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Call for Papers

Invisible Work in the Digital Humanities
Special Issue of Digital Humanities Quarterly (2018)

Guest editors: Tarez Samra Graban, Paul F. Marty, Allen Romano, and Micah Vandegrift
Florida State University

Project Description

At a recent symposium at Florida State University, digital humanists, librarians, and technology specialists explored the challenges of diverging expectations, unequal labor, and invisible work in the digital humanities -- http://iwdh.cci.fsu.edu/. The symposium provided an opportunity for participants to address questions such as the following: In intellectual and economic climates that prioritize external over internal validation, how do we define and defend the value of the digital humanities work? Whom do our projects and conversations include and exclude? How can we make the invisible work of digital humanities workers more visible? and What is the epistemic potential for questioning agency, access, participation, and use in digital humanities projects?

To further explore these questions, the symposium organizers are pleased to announce a special issue of Digital Humanities Quarterly (DHQ) to be published in late 2018. For this special issue, we seek contributions that theorize, highlight, and illustrate the challenges facing researchers and practitioners in the digital humanities when their work is invisible to a wide range of audiences and stakeholders. Questions to be addressed in this issue include, but are not limited to:

  • What is the nature of invisible work in the digital humanities, to whom is this work invisible, and why might they not see it?
  • What problems arise when invisible work in the digital humanities remains invisible, and how can we address those problems?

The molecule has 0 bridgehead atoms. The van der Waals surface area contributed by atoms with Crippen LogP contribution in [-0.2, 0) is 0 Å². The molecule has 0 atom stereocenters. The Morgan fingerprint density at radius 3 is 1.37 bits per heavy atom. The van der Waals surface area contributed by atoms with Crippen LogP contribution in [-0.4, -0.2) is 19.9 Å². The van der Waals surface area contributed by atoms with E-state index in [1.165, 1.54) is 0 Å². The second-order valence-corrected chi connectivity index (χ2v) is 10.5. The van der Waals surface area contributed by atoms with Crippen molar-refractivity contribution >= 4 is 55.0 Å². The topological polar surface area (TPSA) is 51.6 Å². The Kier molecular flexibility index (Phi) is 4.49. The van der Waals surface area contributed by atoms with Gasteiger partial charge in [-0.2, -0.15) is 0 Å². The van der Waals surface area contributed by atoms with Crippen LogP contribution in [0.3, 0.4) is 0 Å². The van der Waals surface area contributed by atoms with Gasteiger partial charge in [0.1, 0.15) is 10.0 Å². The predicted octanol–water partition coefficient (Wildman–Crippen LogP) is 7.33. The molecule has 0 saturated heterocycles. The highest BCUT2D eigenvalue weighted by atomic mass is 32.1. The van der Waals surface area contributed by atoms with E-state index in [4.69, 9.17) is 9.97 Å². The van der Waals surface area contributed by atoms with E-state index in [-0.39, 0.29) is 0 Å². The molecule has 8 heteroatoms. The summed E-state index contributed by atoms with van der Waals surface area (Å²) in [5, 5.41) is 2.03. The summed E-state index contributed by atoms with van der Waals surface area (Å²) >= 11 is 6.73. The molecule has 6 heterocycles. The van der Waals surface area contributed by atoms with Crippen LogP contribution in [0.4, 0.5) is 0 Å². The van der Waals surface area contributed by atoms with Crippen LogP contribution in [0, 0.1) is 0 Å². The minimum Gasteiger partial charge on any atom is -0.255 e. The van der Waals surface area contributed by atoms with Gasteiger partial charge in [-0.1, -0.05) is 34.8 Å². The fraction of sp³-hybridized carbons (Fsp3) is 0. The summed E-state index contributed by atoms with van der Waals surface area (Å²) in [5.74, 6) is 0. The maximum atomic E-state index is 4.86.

• To whom should we strive to make invisible work in the digital humanities visible, and why should we focus our efforts on those entities or individuals?
  • Conversely, should "visibility" be an unquestioned value in the digital humanities, within or without of the academic institution, or is there an inherent value to work being invisible?
  • How might we write a counter-narrative to the kinds of external validation that often drive (and often kill) most digital humanities initiatives? What would that counter-narrative look like?
  • How might we argue for making invisible work in the digital humanities more visible internally (to ourselves) rather than externally (to outside observers), and what might the consequences of such a decision be?
  • How can a focus on the internal or external validation of invisible work in the digital humanities heighten the unique methodologies of practitioners in certain disciplines, or bring their fields' critical questions into deeper relief?


For this special issue, we seek contributions of two principal types:

  • Article-length pieces describing original research (~8000 words in length); and
  • Substantive, provocative, opinion-driven short essays (~1500 words in length).

If you wish, you may submit an optional abstract for feedback from the editors by emailing your abstract (max. 500 words) to Tarez Samra Graban (tgraban@fsu.edu) by June 1, 2017.

Please follow Digital Humanities Quarterly's guidelines for preparation, content, formatting, and submission: http://www.digitalhumanities.org/dhq/submissions/. All submissions should be marked as intended for the special issue on "Invisible Work in the Digital Humanities." We prefer submissions in RTF, OpenOffice, or Word, but may be able to work with other formats as needed.

If you have any questions about this special issue, please contact the editors by emailing Tarez Samra Graban at tgraban@fsu.edu.


  • Optional Abstract Deadline: June 1, 2017
  • Manuscript Submission Deadline: November 15, 2017
  • Review Decisions/Acceptances: May 15, 2018
  • Final Versions Due: September 1, 2018
  • Publication: End of 2018

A PDF version of this CFP is available at http://iwdh.cci.fsu.edu/dhq_cfp.pdf